Christmas Debt is Nothing to Celebrate
Wanting to give the people you care about a Christmas present is honorable. The least sexy thing to think about during this season is debt. However, keeping debt in mind could be essential to ensuring you aren’t paying interest for the next 6 months.
How Much Debt Did U.S. Shoppers Take on in 2018?
According to an article on MarketWatch, 44% of U.S. shoppers assumed more than $1,000 in debt this Christmas. The average amount of debt is $1,054. 5% of these shoppers racked up more than $5,000 in debt. This is a 5% increase from last year.
If a person racked up $1,054 in debt and paid a minimum of $25 per month, they would be paying off the balance until at least 2023.
Ways to Avoid Christmas Debt in the Future
The best way to avoid Christmas debt is to make a list of people you know you will buy presents for and create a budget. Then, stick to that budget. Other ways to avoid accumulating Christmas debt are:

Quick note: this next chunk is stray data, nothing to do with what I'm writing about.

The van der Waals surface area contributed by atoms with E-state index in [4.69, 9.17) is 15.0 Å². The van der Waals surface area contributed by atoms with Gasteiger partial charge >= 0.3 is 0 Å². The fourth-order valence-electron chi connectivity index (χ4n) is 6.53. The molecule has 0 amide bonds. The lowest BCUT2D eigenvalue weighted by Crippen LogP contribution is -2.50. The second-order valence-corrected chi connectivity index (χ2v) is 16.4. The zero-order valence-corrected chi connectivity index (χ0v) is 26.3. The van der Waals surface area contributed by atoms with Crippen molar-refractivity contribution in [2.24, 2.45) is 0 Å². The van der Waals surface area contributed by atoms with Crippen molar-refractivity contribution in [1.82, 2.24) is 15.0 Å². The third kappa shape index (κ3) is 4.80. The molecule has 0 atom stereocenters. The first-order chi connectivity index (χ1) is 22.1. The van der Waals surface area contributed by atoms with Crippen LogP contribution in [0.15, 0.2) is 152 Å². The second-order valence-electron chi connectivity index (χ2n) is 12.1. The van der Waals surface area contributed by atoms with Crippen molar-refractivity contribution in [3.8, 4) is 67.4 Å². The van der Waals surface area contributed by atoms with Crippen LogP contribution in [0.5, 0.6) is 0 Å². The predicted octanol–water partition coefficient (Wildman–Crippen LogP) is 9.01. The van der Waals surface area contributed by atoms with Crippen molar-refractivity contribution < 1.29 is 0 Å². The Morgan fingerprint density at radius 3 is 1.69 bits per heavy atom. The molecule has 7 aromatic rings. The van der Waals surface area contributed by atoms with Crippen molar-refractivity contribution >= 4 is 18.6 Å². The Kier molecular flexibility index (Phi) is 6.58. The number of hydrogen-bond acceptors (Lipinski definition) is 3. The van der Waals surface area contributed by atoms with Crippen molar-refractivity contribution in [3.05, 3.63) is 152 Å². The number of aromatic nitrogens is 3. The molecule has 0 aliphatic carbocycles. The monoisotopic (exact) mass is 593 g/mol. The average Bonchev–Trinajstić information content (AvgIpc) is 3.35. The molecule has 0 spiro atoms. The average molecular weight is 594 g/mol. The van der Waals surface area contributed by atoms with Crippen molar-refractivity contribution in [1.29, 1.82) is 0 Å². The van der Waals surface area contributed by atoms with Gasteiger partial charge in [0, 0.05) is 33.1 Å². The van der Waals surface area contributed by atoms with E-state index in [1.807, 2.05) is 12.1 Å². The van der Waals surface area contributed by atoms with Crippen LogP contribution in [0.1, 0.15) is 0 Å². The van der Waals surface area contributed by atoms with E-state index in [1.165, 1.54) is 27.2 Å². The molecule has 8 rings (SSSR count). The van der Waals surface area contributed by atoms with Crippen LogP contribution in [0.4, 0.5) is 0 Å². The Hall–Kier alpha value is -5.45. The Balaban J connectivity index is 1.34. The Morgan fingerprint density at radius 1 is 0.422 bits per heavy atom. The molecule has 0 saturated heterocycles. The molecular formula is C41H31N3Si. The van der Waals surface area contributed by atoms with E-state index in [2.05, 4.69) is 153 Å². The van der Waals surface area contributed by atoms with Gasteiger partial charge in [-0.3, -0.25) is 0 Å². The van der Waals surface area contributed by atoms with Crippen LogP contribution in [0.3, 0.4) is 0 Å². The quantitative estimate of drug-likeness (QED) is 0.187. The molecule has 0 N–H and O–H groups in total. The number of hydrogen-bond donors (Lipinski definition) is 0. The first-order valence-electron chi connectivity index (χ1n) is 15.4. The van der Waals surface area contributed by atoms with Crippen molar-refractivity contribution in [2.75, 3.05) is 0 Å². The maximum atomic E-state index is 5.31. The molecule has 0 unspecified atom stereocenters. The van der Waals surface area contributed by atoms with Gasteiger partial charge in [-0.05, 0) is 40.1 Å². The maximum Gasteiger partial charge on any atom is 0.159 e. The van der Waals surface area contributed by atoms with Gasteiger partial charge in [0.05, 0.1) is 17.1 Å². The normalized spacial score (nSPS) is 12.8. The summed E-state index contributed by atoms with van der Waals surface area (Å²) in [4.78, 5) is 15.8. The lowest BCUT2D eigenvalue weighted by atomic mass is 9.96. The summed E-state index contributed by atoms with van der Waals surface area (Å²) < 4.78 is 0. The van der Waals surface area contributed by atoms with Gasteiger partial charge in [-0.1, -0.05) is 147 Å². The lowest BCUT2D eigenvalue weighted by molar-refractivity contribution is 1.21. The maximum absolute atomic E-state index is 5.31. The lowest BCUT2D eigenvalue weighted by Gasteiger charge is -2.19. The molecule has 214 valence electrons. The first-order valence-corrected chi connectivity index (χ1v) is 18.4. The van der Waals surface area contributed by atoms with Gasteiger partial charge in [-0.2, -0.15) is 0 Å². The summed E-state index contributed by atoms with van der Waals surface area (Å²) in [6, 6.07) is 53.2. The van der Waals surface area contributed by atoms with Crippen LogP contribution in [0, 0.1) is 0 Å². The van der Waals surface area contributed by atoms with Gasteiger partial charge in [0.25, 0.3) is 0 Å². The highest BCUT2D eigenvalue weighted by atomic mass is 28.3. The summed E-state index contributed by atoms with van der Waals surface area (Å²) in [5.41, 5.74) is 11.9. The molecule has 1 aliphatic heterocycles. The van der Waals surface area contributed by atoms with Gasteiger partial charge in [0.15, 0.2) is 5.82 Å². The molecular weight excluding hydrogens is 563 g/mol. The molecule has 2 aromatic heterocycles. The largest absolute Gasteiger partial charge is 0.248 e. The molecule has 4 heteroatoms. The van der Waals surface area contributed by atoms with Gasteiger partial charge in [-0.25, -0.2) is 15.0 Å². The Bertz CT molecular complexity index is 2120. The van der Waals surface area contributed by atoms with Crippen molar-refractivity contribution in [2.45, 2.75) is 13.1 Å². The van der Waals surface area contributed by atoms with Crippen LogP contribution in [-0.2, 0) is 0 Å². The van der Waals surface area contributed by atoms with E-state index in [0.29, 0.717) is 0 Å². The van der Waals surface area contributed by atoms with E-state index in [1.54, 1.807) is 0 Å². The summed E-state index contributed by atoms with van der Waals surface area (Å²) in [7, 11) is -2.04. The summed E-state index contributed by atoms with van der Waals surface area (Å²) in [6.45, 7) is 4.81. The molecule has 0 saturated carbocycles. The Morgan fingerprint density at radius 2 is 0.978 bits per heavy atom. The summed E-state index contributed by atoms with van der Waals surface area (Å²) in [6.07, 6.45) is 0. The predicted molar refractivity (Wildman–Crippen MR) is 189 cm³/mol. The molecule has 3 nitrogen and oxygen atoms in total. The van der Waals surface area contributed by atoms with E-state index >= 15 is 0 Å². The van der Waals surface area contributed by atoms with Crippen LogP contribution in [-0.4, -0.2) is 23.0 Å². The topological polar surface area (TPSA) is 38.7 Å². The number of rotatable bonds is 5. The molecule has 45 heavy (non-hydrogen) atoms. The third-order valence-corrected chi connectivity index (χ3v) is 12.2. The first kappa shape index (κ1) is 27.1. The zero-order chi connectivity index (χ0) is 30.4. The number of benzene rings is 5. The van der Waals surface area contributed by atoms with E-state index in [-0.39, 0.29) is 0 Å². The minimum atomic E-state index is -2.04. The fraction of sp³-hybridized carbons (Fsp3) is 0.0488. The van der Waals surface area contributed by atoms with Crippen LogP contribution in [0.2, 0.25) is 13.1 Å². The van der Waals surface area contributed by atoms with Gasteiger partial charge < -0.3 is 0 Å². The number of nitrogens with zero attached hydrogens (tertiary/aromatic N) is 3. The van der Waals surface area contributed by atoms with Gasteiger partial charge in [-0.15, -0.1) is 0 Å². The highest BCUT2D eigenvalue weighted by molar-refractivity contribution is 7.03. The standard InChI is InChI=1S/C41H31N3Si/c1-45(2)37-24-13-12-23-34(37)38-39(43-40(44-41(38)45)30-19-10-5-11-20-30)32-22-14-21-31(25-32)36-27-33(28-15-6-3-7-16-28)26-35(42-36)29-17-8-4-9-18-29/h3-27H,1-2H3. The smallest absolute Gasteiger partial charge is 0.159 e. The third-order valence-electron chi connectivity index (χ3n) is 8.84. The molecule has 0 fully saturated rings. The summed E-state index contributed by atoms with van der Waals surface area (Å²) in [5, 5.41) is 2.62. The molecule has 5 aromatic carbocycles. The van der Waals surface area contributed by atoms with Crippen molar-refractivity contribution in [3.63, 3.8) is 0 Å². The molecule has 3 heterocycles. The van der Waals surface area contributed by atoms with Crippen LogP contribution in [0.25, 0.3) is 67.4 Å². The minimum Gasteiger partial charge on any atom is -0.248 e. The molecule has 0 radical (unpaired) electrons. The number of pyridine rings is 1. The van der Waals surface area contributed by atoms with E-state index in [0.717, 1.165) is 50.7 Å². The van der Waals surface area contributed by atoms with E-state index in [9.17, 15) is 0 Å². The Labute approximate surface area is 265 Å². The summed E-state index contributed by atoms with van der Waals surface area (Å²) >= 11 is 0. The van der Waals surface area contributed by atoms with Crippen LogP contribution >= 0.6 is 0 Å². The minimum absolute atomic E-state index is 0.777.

- Making sure you do not impulse shop. Those last second decisions can be costly and they are outside of your budget.
- Buying things online. You are able to compare prices much more easily online than in-store and you can see what in-store prices are.
- Paying up front for everything you can. Do not put yourself in the position to pay off interest down the road.
- Buying Christmas presents throughout the year when sales arise. Companies know when people are shopping last minute and they often raise prices to capitalize on desperation.
- Considering gifts that are thoughtful rather than expensive.
- Defining spending limits with your family, spouse, and friends.
Buying Christmas presents is not a bad thing even for people with limited spending money. The key is to be smart about it. If you miscalculated or even just went all out in 2018 and overextended yourself, you may need help getting back on track. Elias Dsouza is an experienced debt negotiator. Contact Elias for a free consultation and put yourself back on track.